The European Union has emerged as a "model transnationalist institution" in Judd's rendering. Right from its conceptual birth in the 1950s, "they designed a system that's very unresponsive to popular opinion", the writer Mark Steyn told radio man Hugh Hewitt back in June, shortly after the French and Dutch rejected the EU's constitution (which stopped the dreams of the EUcrats not a whit). "And I think that's one of the disasters of it, that it's run by this kind of remote, unrepresentative, unaccountable clique", Steyn added. "It would be unthinkable in the United States to have a system where basically you cannot remove these people."

Particularly in contrast to the EU, US elected officials are much more responsive to voters, and much more easily replaced (as witnessed in 1994). Which is why, here in America, the courts are typically the province of transnationalists. "Recall that the death penalty was banned in the United States by the one branch of government that isn't accountable to the electorate, the courts", Judd notes. "What elites had been unable to win in the democratic sphere they did win, at least temporarily, when they had a liberal majority on the Court."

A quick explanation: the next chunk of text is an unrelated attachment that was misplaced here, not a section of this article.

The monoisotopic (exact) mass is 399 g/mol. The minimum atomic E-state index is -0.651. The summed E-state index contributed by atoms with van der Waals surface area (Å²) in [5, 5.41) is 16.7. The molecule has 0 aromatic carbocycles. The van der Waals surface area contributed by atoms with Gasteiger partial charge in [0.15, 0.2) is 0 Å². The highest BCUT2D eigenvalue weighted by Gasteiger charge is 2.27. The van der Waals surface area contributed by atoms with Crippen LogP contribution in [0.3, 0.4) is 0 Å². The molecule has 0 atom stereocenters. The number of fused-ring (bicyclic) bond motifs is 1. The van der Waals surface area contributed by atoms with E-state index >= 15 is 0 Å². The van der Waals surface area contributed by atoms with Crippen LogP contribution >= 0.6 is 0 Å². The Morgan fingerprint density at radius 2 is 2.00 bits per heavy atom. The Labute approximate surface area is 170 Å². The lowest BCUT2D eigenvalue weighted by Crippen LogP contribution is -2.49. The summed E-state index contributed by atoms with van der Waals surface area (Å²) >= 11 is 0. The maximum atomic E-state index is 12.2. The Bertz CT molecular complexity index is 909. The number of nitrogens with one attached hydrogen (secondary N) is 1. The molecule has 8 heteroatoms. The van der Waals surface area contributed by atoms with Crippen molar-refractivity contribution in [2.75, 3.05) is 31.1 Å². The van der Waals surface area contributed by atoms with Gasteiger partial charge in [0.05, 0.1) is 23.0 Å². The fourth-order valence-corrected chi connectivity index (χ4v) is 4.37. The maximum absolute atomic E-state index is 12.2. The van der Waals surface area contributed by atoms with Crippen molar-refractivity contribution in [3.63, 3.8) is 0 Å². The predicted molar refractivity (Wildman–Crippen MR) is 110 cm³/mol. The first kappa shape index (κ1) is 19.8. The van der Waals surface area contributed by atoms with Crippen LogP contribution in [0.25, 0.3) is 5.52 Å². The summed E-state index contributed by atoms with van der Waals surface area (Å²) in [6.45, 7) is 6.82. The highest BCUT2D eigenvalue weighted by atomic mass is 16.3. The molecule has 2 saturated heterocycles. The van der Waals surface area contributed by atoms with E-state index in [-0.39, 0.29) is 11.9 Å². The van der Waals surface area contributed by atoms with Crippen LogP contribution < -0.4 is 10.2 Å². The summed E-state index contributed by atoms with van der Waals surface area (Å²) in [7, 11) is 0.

Now that a moderate Court has reinstated the death penalty, its opponents look to transnationalism to attack it. Judd notes that in a recent case concerning capital punishment for juveniles, "even the reasonably conservative Justice Kennedy wrote that 'the overwhelming weight of international opinion [is] against the juvenile death penalty' and went on to say that 'the opinion of the world community, while 'not controlling our outcome, does provide respected and significant confirmation for our own conclusions.' Once again, having failed to convince a majority of Americans via normal democratic processes, they resort to external standards."